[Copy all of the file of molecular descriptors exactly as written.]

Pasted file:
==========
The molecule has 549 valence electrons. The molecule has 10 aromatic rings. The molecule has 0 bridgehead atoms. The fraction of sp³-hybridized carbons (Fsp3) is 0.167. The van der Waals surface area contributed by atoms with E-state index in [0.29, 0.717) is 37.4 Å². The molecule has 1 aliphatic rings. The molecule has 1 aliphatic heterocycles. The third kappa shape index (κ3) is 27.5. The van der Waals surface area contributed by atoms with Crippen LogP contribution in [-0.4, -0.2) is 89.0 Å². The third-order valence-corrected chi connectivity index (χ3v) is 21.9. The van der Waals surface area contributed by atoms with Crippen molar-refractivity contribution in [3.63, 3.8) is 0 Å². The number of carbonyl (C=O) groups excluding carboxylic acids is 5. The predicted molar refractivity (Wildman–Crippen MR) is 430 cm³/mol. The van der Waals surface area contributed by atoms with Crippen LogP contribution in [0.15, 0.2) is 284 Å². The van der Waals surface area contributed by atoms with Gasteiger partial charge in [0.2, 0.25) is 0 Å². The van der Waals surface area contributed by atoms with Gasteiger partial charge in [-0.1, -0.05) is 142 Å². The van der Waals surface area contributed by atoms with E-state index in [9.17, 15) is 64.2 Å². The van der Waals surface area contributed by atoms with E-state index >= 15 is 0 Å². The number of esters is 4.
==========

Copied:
The molecule has 549 valence electrons. The molecule has 10 aromatic rings. The molecule has 0 bridgehead atoms. The fraction of sp³-hybridized carbons (Fsp3) is 0.167. The van der Waals surface area contributed by atoms with E-state index in [0.29, 0.717) is 37.4 Å². The molecule has 1 aliphatic rings. The molecule has 1 aliphatic heterocycles. The third kappa shape index (κ3) is 27.5. The van der Waals surface area contributed by atoms with Crippen LogP contribution in [-0.4, -0.2) is 89.0 Å². The third-order valence-corrected chi connectivity index (χ3v) is 21.9. The van der Waals surface area contributed by atoms with Crippen molar-refractivity contribution in [3.63, 3.8) is 0 Å². The number of carbonyl (C=O) groups excluding carboxylic acids is 5. The predicted molar refractivity (Wildman–Crippen MR) is 430 cm³/mol. The van der Waals surface area contributed by atoms with Crippen LogP contribution in [0.15, 0.2) is 284 Å². The van der Waals surface area contributed by atoms with Gasteiger partial charge in [0.2, 0.25) is 0 Å². The van der Waals surface area contributed by atoms with Gasteiger partial charge in [-0.1, -0.05) is 142 Å². The van der Waals surface area contributed by atoms with E-state index in [9.17, 15) is 64.2 Å². The van der Waals surface area contributed by atoms with E-state index >= 15 is 0 Å². The number of esters is 4.